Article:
Friday, April 04, 2008

Rating : 4.0/5
Number of Pages : 96
Reason for Reading : Once Upon a Time Challenge and extra for Graphic Novel Challenge

The tale follows a grown man as he looks back and remembers his childhood and various family members who are no longer alive. He remembers his grandfather who sold his grocery business and opening an amusement arcade in the town. It has a mermaid (a lady in a costume and wig who sings on a rock), a ghost train, hall of mirrors and a Punch and Judy show. Sadly no one comes to it as it is not on the main pier and even when it is raining the people stay away so sadly it has to close.

It looks at the story of Punch and Judy as well as a couple of characters no longer in the show like Punch's girlfriend. I had forgotten how grim the tale is. Punch starts by throwing the baby out of the window and then beating Judt to death when she shouts at him. He then beats the polieman to death who tries to arrest him, a physician, a crocodile, a hangman (he tricks him into the hangmans noose in his place) and finally the devil himself. At the end Punch is happy as everyone is now free to do what they want with the devil having been killed. The adult narrating the story remembers how he was frigtened of the tale as a child and it is easy to see why.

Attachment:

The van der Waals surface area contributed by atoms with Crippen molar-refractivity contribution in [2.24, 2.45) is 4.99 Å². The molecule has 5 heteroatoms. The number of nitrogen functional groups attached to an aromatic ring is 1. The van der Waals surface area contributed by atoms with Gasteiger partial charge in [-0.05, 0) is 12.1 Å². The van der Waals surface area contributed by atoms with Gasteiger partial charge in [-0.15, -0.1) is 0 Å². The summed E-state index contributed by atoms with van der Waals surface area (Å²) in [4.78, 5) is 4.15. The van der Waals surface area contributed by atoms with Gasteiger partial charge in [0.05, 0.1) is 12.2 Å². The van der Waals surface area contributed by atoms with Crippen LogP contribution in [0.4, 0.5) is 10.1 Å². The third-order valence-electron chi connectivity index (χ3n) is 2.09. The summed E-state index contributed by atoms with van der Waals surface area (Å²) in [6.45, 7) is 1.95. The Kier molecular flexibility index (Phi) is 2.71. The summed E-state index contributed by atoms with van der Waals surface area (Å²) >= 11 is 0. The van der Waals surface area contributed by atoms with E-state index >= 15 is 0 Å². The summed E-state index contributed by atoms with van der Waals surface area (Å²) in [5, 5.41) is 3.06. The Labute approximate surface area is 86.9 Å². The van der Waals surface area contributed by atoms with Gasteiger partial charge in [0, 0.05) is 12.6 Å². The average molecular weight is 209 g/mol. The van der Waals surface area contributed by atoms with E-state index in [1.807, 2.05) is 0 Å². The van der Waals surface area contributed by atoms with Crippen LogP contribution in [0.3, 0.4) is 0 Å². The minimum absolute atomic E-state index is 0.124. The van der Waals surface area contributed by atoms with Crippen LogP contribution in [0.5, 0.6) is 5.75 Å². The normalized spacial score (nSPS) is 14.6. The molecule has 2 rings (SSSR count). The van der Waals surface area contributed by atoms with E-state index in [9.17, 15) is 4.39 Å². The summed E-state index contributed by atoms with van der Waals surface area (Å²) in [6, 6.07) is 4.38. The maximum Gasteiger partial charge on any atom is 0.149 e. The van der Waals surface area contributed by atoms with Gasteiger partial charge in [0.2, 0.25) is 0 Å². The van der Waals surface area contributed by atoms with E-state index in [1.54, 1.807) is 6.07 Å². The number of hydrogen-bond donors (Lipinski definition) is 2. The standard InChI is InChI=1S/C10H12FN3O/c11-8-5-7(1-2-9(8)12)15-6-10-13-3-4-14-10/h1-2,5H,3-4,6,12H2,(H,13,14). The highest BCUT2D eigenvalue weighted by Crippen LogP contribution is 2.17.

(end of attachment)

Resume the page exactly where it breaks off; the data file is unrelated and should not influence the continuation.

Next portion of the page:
It is also a look at the innocence and naivety of childhood. There is a secret past concerning his grandfather that he never picked up on as a child as well as an unexplained tale about his uncle. There are various references throughout the story saying that he now thinks differently. It did enjoy this graphic novel with the range of different illustrations by Dave McKean. A dark trip back down memory lane.


Trish @ Love, Laughter, Insanity said...

Sounds very interesting--one day I really need to read something by Gaiman. Throughout my college courses I heard snippets about Punch and Judy, but I really don't know the history. Looks like this one might give some background...?

Ana S. said...

I enjoyed this one a lot as well. I need to read Violent Cases. I heard that it shares the themes of memory, childhood and nostalgia.

Carl V. Anderson said...

I'm not sure why I don't have a copy of this. Need to remedy that soon!!!

Framed said...

I really enjoy Neil Gaiman, but I've never read any graphic novels. Probably should do something about that.